By Shawn Dennis
The Philadelphia 76ers were eliminated by the Atlanta Hawks on Sunday Night’s Game 7 of the Eastern Conference Semifinals. With this loss, head coach Doc Rivers has tied the record for most consecutive Game 7 losses in NBA history with four. It’s no question that this season was the best that Philly’s had in recent history. Finishing the regular season top in the East with a 49-23 record, having two players make the All-Star team (although getting haircuts kept them from playing), Doc Rivers being an All-Star coach, and Joel Embiid finishing second in the MVP race. However, this playoff series marks the question of if “The Process” that Embiid had continuously referred to in post-game press conferences, practically since the start of his NBA career, is anywhere near complete.
Everyone wants to put the blame on one player for their team’s woes. In Philly’s predicament, the clear culprit behind this is Ben Simmons. Simmons can flat out not shoot the basketball. There’s no other explanation, theory, reason, or whatever else you want to call it. To put into perspective how bad he is at the free throw line during the playoffs, Simmons has averaged about five attempts per game while shooting 52% from the charity stripe. Whether you’re a basketball connoisseur or have never watched a game in your life, you know that Shaquille O’Neal is arguably the worst free throw shooter in NBA history. In his 216 playoff games, Shaq averaged 10.7 free throws a game and made 50% of them. According to my calculations, Simmons could take the crown of worst free throw shooter of all time if he doesn’t figure his shot out. Perhaps that may be another inclination to Shaq stating “If he was in my locker room I would’ve knocked his ass out” after hearing what Simmons had to say in the postgame interview. My only advice for Big Ben would be to switch his form and start shooting righty.
With all jokes aside, 76ers fans should be both nervous and disappointed about their team. Having LeBron James, Kevin Durant, James Harden, Steph Curry, all out of the playoffs this early for the first time in what feels like a century, this was the easiest path that they had to getting back the Larry O’Brien Trophy, which they haven’t touched since 1983. Now, with plenty of time to think about what the right moves are this offseason, President of Basketball Operations Daryl Morey may be busier this year than he was last.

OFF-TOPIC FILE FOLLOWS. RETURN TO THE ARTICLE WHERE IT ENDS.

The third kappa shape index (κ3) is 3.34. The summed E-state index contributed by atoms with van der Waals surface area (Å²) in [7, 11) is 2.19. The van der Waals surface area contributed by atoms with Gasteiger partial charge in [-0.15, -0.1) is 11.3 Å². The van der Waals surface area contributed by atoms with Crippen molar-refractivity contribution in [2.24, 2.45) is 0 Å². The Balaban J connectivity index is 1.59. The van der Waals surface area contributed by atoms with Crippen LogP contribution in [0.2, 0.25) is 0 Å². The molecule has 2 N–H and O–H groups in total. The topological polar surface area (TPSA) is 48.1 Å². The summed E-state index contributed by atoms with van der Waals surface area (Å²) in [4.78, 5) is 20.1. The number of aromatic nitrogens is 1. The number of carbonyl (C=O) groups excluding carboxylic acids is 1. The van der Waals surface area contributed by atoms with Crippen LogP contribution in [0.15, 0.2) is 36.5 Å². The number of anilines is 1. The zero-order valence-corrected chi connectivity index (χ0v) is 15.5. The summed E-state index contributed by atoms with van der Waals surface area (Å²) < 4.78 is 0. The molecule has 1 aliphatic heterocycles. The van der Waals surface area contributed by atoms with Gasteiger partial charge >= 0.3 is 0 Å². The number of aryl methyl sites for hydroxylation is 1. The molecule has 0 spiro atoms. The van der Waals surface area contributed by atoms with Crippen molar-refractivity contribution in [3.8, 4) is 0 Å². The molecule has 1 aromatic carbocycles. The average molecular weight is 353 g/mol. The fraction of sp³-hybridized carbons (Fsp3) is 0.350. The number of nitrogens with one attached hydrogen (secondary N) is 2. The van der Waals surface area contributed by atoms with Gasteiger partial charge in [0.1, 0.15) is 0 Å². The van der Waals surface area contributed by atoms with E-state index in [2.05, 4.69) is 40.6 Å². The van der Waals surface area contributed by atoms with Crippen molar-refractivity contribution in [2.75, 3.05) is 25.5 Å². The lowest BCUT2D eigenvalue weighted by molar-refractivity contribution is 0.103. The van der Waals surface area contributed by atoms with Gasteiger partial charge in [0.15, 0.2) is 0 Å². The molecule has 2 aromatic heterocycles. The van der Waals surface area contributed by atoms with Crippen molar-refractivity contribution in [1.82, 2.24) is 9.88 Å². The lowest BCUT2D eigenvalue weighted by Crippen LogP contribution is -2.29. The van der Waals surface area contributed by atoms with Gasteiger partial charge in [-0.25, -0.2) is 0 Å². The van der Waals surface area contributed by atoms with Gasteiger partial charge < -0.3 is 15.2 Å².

Although the complications in the 76ers roster were quite clear this postseason, so were the players who exceeded expectations and earned more playing time as a result. Seth Curry was shooting like his brother throughout this series and the 76ers need to do whatever it takes to keep him around as long as they can. Rookie point guard Tyrese Maxey, who didn’t play a whole lot of minutes through the Hawks series, still showed a promising future as he can be utilized on both ends of the ball.
Doc Rivers had coached three star studded teams, to which he had point guards with entirely different styles of play. From his earlier years in Boston, coaching the Celtics with Rajon Rondo at the helm, winning a ring during the 2008 playoffs, the Chris Paul years for the Los Angeles Clippers that were the definition of disappointment, and now Ben Simmons. Although each of these players are completely different with how they utilize the ball and control the one-spot, Paul and Rondo have an attribute that’s nearly impossible to coach. Leadership.
Instead of being held responsible for missing the shots you don’t take, Simmons did the opposite and simply didn’t take the shots. Period. With a mentality like this at the point guard position, it’s very difficult to say that he has the capabilities to be a leader and winner on any team.
If the Sixers want to win a ring while Embiid can stay healthy and during his prime years, they need more veterans that know what it takes to win. Of course, that’s why they brought on Dwight Howard and Danny Green this offseason, but Howard’s return is questionable and Green may go to his fourth team in four-years to improve his chances at winning his fourth ring.
Kyle Lowry was in trade discussions earlier this season with the Sixers as the Toronto Raptors may be on the move to make changes after a catastrophic season. Even if he does sign with Philly, Daryl Morey still needs to make cap space, as well as finding a new home for Simmons. That may be more difficult to pull off after what transpired this playoff series. Considering Simmons is still an All-Star caliber player at everything aside from scoring, finding equal value for him may not come from a straight up player-for-player trade.
If the Sixers are trying to trade Simmons and fill the point guard position, they may resort back to a team they traded with last season. The Oklahoma City Thunder, who recently acquired Kemba Walker, may be an option, as the Thunder have plenty of draft picks to share, or to bring a third team along for this trade.
Lonzo Ball is another name I think would fit the Sixers well if he decided to opt into free agency. As would true point guards like Terry Rozier, Damian Lillard or Zach LaVine that were all in trade talks since last season. Regardless of who it will be, it’s evident that Simmons is done in Philly and change is on the horizon. It’s hard to trust a process that gives you this kind of result.